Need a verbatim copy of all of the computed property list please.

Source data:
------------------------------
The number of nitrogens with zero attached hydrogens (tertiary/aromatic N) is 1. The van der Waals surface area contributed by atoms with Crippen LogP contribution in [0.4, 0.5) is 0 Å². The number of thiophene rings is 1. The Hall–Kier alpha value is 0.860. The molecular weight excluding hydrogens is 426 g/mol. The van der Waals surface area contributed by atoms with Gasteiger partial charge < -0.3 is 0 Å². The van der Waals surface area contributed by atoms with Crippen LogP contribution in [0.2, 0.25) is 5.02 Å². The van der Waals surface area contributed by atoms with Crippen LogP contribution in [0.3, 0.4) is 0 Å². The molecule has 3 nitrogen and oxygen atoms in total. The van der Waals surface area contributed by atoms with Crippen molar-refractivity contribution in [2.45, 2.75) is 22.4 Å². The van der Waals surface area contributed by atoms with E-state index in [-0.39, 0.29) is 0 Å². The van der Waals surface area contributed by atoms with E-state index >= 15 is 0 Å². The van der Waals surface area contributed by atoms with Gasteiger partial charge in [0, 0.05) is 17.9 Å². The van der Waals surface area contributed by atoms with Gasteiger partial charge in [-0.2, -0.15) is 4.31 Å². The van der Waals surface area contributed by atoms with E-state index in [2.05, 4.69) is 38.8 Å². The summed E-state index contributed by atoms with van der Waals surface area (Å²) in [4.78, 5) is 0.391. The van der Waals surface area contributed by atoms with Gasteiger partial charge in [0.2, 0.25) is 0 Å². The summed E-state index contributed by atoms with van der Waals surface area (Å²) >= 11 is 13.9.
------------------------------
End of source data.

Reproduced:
The number of nitrogens with zero attached hydrogens (tertiary/aromatic N) is 1. The van der Waals surface area contributed by atoms with Crippen LogP contribution in [0.4, 0.5) is 0 Å². The number of thiophene rings is 1. The Hall–Kier alpha value is 0.860. The molecular weight excluding hydrogens is 426 g/mol. The van der Waals surface area contributed by atoms with Gasteiger partial charge < -0.3 is 0 Å². The van der Waals surface area contributed by atoms with Crippen LogP contribution in [0.2, 0.25) is 5.02 Å². The van der Waals surface area contributed by atoms with Crippen LogP contribution in [0.3, 0.4) is 0 Å². The molecule has 3 nitrogen and oxygen atoms in total. The van der Waals surface area contributed by atoms with Crippen molar-refractivity contribution in [2.45, 2.75) is 22.4 Å². The van der Waals surface area contributed by atoms with E-state index in [-0.39, 0.29) is 0 Å². The van der Waals surface area contributed by atoms with E-state index >= 15 is 0 Å². The van der Waals surface area contributed by atoms with Gasteiger partial charge in [0, 0.05) is 17.9 Å². The van der Waals surface area contributed by atoms with Gasteiger partial charge in [-0.2, -0.15) is 4.31 Å². The van der Waals surface area contributed by atoms with E-state index in [2.05, 4.69) is 38.8 Å². The summed E-state index contributed by atoms with van der Waals surface area (Å²) in [4.78, 5) is 0.391. The van der Waals surface area contributed by atoms with Gasteiger partial charge in [0.2, 0.25) is 0 Å². The summed E-state index contributed by atoms with van der Waals surface area (Å²) >= 11 is 13.9.